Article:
Rising above terror to make a better world for us all

15 July 2005
A friend and former colleague who was travelling on the Piccadilly line on 7 July is now in a London hospital after surviving the bomb explosion in the carriage he was in that horrible morning. He survived but he has lost a leg and faces the long challenge of rehabilitation and a lifetime coping with a disability while supporting his wife and child.

He was one of more than 1,000 people injured in the attacks which, as I found when I returned to the British capital three days later, knocked out a large part of the London underground system. As I was dining out in north London on the evening I arrived, police interrupted my meal, evacuated the restaurant and closed the surrounding area following a bomb alert.

It is just over a year since Michael Hamilton, a longstanding friend of MEED, was murdered in the Al-Khobar massacre in Saudi Arabia, and Frank Gardner, a journalist I knew well when he was based in Dubai as BBC Radio's Middle East correspondent, was shot and disabled in a shooting in Riyadh.

Indiscriminate acts of political violence are for me and millions of others living in the West more than just newspaper headlines or television footage from Gaza and Iraq. They have come home and hit hard.

The attacks on New York and Washington on 11 September 2001 precipitated a revolution in American policy. Driven by an electorate fearful of further acts of terror and demanding revenge, the US government massively increased spending on homeland security and invaded and occupied two countries.


The British response will be tempered by the fact that the attacks seem to have been the work of people living permanently in the UK. They may well be British passport holders. The UK also does not have the resources at the disposal of the US.

Nevertheless, there will be a reaction. A plan to introduce identity cards is now likely to get an easier passage through the Houses of Parliament. Internal security, which visitors often find surprisingly relaxed, will be tightened. Illegal immigrants, estimated to number up to 600,000, may be targeted. And there will be further restrictions on immigration and the asylum process. Britain will be a safer but less liberal place after 7/7.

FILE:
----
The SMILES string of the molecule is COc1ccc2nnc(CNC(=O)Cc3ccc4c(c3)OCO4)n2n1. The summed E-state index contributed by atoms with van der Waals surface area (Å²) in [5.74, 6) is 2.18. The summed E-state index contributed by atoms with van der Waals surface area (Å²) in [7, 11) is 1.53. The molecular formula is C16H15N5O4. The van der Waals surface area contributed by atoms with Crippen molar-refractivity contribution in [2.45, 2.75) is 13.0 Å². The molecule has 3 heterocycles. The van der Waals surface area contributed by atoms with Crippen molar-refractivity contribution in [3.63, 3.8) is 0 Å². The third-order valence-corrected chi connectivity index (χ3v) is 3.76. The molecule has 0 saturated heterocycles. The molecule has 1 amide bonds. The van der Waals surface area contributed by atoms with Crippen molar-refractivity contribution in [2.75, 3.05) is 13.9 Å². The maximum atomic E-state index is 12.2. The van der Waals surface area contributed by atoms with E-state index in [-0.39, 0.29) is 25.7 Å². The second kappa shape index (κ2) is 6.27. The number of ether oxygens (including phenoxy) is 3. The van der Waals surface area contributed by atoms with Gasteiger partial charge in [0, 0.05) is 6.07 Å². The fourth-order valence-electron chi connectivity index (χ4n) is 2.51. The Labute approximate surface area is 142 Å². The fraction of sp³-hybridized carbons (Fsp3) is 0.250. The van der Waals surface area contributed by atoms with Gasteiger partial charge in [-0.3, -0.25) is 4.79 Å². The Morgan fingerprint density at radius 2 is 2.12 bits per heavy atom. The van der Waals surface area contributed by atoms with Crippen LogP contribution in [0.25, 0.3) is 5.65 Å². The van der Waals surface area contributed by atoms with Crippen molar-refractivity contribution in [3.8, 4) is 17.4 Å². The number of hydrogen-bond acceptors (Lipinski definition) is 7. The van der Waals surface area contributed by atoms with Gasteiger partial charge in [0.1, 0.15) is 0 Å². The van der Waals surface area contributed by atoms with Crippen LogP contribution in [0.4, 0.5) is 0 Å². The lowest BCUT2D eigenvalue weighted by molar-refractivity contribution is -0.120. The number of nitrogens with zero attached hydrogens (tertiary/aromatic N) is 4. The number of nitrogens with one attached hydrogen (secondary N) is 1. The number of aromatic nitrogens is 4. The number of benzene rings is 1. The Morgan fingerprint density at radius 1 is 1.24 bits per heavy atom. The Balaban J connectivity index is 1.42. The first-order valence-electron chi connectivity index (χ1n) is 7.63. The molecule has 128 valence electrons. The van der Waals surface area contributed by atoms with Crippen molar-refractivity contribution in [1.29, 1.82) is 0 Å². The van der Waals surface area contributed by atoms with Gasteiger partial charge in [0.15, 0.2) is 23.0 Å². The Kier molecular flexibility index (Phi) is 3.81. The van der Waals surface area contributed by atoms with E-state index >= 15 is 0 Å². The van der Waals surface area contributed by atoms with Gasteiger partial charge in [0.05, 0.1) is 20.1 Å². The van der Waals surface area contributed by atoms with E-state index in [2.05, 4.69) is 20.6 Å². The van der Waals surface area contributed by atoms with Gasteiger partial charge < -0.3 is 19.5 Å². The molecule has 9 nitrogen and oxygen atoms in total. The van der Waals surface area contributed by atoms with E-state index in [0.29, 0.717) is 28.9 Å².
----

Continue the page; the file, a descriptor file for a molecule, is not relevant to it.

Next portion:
The broader political response is as yet unclear. If it is confirmed that the attacks are the work of an Al-Qaeda-style group, there could be repercussions for the millions of British

Muslims, many of whom originate, or are the descendants of immigrants, from the Indian subcontinent. I hope not, but there is bound to be some polarisation.

Questions will again be asked about British policy in the Middle East, and in Iraq in

particular. Does this represent the opening of a new front against the UK by militants connected with the insurgency? The UK and the US are already unsettled by signs that security in Iraq is not improving and may be getting worse. Newspapers published on the weekend following the attack reported that London and Washington are preparing to withdraw troops from Iraq.


There are implications for the Middle East. Countries that consider themselves partners of America and Britain will feel a new sense of vulnerability. As the attack in Doha in March highlighted, nowhere is safe against a determined or deranged attacker. The summer months will provide the authorities across the region the opportunity to ensure all citizens and residents will be as safe as possible.

American policy is the key factor. The London attacks are being used in Washington as evidence that the war against terror is justified. Pro-Israeli groups are once more on the offensive. Friends of the Palestinians have, yet again, to demonstrate that they know the difference between terror and the right to self-defence.

The hope is that the London attacks and the deaths th

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